In case 1 and 2 above, DMC take responsibility that money is paid out to the hospital from these departments. The only part they ask our assistance with, is that we make sure that the patient brings a verification of social status, a reference from the barangay captain and doctors report from the ophthalmologist. Since we have extra expenses, however, in shape of transports, food, hotel, and hygiene utilities but also because of the education we now need to start to show the tribe the importance of vaccination to the children, and even so to the adult, means that we are very thankful if you want to give a gift for this purpose.
The total cost for the treatment, point 4 above, with visit for evaluation and measurement and revisit for the transplantation, including costs for the cornea, has been estimated to approximately 40,000 pesos. Costs for education is ongoing, but in any case, we are happy for any donation of any size, since many small donations gives us the opportunity to help as well as one bigger. In case of turnover, it will be saved to our account for children who need help with doctor.
CONCLUSION of finance
Collection of funds will be executed through two projects numbers, CYP1101 and CYP1100.
Since CYP1101 is directed to the treatment of the described child, money donated under that account will be used for the costs pointed for her: fare, food, lodging, assistance, and parent’s education, parent following during treatment, return visit and aftercare.
If you want to contribute for the help in this case, mark your payment one of following:

The project has reached the goal. The girl has got her transplant, have a goos sight on her eye, and is now back with her family.

Children with measles eat less and suffer from diarrhoea, so that there is lower intake of essential foods as well as poorer absorption. The result can be a shortage of vitamin A for critical parts of the body such as: the eye, the lining cells of the airways leading to the lungs, the gut, and the immune cells which are part of the defence system against infection.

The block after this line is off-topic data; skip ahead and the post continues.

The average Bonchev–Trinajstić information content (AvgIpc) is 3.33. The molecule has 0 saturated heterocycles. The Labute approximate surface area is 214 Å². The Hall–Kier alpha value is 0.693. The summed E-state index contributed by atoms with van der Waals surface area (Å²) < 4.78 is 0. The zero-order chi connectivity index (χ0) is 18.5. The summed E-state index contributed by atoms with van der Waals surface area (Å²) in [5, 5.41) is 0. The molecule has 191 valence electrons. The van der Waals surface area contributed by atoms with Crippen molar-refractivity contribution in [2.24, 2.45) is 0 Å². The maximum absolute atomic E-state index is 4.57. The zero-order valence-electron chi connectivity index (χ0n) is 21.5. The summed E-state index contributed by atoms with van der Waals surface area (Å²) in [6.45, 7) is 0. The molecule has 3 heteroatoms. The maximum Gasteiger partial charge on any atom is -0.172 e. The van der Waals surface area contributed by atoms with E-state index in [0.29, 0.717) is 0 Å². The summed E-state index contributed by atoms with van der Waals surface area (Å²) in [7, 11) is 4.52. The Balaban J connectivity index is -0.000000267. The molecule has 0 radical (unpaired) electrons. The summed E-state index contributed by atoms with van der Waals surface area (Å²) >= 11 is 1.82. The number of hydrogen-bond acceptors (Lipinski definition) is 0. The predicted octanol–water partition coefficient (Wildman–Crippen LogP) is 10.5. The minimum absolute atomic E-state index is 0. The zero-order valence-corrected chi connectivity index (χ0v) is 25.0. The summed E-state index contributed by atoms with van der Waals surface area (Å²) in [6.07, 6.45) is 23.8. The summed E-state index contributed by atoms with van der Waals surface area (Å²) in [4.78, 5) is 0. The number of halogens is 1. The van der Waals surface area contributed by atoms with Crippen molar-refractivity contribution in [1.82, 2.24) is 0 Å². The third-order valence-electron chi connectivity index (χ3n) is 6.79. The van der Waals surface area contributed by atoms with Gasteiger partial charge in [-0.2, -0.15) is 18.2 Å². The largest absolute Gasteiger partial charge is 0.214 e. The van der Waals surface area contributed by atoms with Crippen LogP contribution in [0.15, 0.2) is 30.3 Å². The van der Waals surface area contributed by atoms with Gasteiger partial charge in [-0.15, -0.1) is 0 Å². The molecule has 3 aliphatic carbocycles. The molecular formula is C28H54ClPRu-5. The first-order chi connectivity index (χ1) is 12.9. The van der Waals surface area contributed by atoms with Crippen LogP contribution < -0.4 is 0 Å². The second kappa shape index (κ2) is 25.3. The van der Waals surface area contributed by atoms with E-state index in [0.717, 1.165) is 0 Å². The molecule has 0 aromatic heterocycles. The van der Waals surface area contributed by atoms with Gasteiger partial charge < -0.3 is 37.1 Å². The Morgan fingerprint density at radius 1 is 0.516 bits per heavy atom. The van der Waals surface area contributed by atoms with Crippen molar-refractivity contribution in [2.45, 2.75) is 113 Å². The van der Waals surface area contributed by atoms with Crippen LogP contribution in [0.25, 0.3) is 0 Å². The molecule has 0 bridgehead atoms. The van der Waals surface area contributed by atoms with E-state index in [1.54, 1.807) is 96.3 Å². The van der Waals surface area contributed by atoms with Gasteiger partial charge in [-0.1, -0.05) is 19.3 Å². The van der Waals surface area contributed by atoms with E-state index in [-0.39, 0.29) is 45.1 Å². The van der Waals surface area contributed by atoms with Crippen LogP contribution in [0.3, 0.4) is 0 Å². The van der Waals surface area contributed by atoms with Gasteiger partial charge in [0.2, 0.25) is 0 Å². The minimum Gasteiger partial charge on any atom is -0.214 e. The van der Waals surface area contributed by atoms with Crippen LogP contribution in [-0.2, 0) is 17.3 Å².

Those children who have measles and already have low levels of vitamin A in their liver reserves may get severe vitamin A deficiency. One way severe vitamin A deficiency damages the eye and threatens sight is by drying and causing ulceration of the cornea.
The child in the slide has a large corneal ulcer due to vitamin A deficiency after measles. I'lic corneal ulcer appears yellow green on the slide due to staining with fluoroscein. Only one eye was affected in this child, although corneal ulcers due to vitamin A deficiency after measles may affect both eyes at the same time.
This child was treated with tetracycline 1% eye ointment three times daily for seven days, given a pad to protect the eye, and also given large doses of vitamin A supplements for two consecutive days. The child was then brought back by the parents a week later for examination of the eye and a further dose of vitamin A supplement. Eventually the child ended up with a white scar on the cornea, but still useful vision in the eye.
The point to note is that such severe corneal damage could have been prevented if the nutritional status of the child had been better before measles infection, or if vitamin A supplements had been given in the acute stage of measles infection.
Delay in bringing the child to treatment can cost the child partial loss of sight. It could have been worse - the child might be completely blind.
Donations can be swished in Sweden to:    9004599
or paid to us in EURO or SEK on followed account:
90 04 59-9 EUR
90 04 59-9 SEK
IBAN SE31 9500 0099 6042 0418 2960
Bank: NORDEA Sweden
For further information, please contact:
FTMS Filipino Tribe Mission Sweden                                               Reg. No: 802422-2393
Att: Klaveness
Ekgatan 7B
S213 63 Malmö, Sweden
Phone: +46 40 497 969
Cell Phone: +46 705 987 266
90 04 59-9 SEK & EUR
9004599    Swish
Bg 900-4599
Print if payment is in SEK or EURO
Bank: NORDEA Sweden
IBAN SE31 9500 0099 6042 0418 2960
FTMW Filipino Tribe Mission Welfare Inc. Philippines                    Reg. No: CN200525494
FTMW Office:
Roaming: +63 921 274 3904 Smart Roaming
Cell Phone: +63 910 139 7436